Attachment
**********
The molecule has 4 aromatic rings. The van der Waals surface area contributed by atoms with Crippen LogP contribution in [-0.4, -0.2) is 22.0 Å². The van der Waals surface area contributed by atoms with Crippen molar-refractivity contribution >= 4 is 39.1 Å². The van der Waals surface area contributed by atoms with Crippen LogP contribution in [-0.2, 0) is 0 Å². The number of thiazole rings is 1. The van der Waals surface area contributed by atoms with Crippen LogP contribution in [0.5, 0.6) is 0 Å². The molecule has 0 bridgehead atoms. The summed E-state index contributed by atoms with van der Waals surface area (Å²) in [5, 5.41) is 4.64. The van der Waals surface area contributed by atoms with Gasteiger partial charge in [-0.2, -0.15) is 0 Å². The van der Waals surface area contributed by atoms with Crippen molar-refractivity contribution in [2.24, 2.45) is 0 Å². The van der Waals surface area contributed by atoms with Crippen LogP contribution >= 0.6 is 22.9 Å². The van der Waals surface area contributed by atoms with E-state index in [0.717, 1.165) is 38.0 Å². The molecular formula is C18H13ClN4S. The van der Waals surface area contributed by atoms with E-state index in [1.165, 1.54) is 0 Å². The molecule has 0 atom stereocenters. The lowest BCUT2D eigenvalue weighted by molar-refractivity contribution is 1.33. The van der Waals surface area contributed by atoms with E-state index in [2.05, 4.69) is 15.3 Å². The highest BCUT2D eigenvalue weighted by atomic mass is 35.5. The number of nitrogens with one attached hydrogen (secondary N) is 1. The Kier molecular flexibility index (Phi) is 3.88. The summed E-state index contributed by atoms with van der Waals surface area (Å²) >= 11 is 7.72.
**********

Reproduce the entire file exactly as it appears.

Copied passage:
The molecule has 4 aromatic rings. The van der Waals surface area contributed by atoms with Crippen LogP contribution in [-0.4, -0.2) is 22.0 Å². The van der Waals surface area contributed by atoms with Crippen molar-refractivity contribution >= 4 is 39.1 Å². The van der Waals surface area contributed by atoms with Crippen LogP contribution in [-0.2, 0) is 0 Å². The number of thiazole rings is 1. The van der Waals surface area contributed by atoms with Crippen LogP contribution in [0.5, 0.6) is 0 Å². The molecule has 0 bridgehead atoms. The summed E-state index contributed by atoms with van der Waals surface area (Å²) in [5, 5.41) is 4.64. The van der Waals surface area contributed by atoms with Gasteiger partial charge in [-0.2, -0.15) is 0 Å². The van der Waals surface area contributed by atoms with Crippen molar-refractivity contribution in [2.24, 2.45) is 0 Å². The van der Waals surface area contributed by atoms with Crippen LogP contribution >= 0.6 is 22.9 Å². The van der Waals surface area contributed by atoms with E-state index in [0.717, 1.165) is 38.0 Å². The molecular formula is C18H13ClN4S. The van der Waals surface area contributed by atoms with E-state index in [1.165, 1.54) is 0 Å². The molecule has 0 atom stereocenters. The lowest BCUT2D eigenvalue weighted by molar-refractivity contribution is 1.33. The van der Waals surface area contributed by atoms with E-state index in [2.05, 4.69) is 15.3 Å². The highest BCUT2D eigenvalue weighted by atomic mass is 35.5. The number of nitrogens with one attached hydrogen (secondary N) is 1. The Kier molecular flexibility index (Phi) is 3.88. The summed E-state index contributed by atoms with van der Waals surface area (Å²) >= 11 is 7.72.